- Publication date
- 15 February 2022
- Directorate-General for Migration and Home Affairs
There has been growing recognition of the multiple ways in which faith-based actors and religious communities can support prevention and countering of violent extremism (P/CVE) efforts on the local level. While such efforts are most often led and coordinated by local authorities, officials responsible for public security, and social support services for vulnerable individuals and families, collaboration is needed with a wider range of community actors who can reach people and provide support.
Promoting resilient and effective cooperation between religious communities, state agencies and civil society actors is crucial for all stages of P/CVE work, from primary prevention to intervention with at-risk individuals/communities and rehabilitation and reintegration. This is particularly relevant in the Western Balkans (WB) where a vast majority of people identify as religious and where the role of religion has an impact on social cohesion and community resilience against polarisation.
Religious identities and communities are an important reference point when we seek to identify and explain divisions between different groups in WB societies and the dynamics between them. Similarly, faith-based organisations and faith leaders can play a reconciliatory role and be a significant source of resilience and healing for both individuals and communities in times of crisis. Over the past years, practitioners in the region have voiced need for strengthening safe partnerships and collaboration with religious communities across faith traditions.
“RAN in the Western Balkans” made a first step towards addressing this gap by providing a format for practitioners to exchange knowledge and share good practices and existing models of cooperation. A small-scale expert workshop with representatives of religious communities, inter-religious collaboration centres, local NGOs, and support services for reintegration and rehabilitation of women and children was held in North Macedonia to kick-start this process.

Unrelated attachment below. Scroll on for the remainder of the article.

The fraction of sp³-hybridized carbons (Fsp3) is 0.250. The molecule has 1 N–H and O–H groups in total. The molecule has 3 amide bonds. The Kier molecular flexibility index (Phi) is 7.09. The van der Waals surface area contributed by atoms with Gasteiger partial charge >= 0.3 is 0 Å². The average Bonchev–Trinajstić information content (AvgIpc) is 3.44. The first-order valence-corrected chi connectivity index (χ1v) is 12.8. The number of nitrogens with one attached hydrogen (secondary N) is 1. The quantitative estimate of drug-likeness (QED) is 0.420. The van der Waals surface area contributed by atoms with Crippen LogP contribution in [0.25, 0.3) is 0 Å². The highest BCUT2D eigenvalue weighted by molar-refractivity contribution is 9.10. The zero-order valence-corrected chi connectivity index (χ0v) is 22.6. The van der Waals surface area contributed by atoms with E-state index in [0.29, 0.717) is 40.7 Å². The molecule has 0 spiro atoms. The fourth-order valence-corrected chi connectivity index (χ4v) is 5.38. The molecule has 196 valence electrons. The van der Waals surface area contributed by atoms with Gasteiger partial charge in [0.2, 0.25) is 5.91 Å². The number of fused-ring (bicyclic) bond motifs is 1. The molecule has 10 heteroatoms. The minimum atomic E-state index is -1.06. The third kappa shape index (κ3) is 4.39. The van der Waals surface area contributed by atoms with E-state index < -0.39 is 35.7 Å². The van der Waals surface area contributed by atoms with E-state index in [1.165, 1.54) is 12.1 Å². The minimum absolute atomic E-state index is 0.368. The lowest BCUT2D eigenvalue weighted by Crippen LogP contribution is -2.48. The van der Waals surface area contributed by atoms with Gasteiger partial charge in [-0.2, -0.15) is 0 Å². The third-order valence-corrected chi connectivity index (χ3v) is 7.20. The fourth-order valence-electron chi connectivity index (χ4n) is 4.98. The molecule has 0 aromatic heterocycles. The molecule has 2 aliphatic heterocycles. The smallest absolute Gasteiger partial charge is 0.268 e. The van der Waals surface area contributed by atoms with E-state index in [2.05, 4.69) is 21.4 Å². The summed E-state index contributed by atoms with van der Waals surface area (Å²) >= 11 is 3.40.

Main takeaways include the following:
- The WBs is a region that is still affected by the consequences of a recent conflict: Political instabilities and ongoing polarisation are partly a legacy of previous conflicts and insufficient ways of dealing with the past and seeking reconciliation. These structural factors are contributing to further polarisation of societies in the region.
- There is growing ethno-national extremism and cumulative extremism as a result of polarisation and dynamics between different groups. Practitioners and policymakers have for many years worked to address the threat of religiously motivated extremism (for example, foreign terrorist fighters (FTFs) and the rehabilitation and reintegration of returnees from Daesh). The landscape of extremism is changing and more focus needs to be placed on monitoring different types of extremist narratives promoting interethnic tensions, hate and violence.
- Existing P/CVE models need to be tailored to local needs and administered by local actors: Special local knowledge and ethno-national sensitivity is needed in order to administer P/CVE in the polarised societies of the WB. EU models of P/CVE need to be adjusted to account for local contexts.
- There is a need for both mechanisms of cooperation and a will to cooperate: While there are some existing models of cooperation between the state, local government and religious communities in addressing P/CVE challenges, there is a need for further exchanges and trust-building between these actors.
This paper presents the main highlights of the discussion held in Skopje and relevant recommendations to different target groups.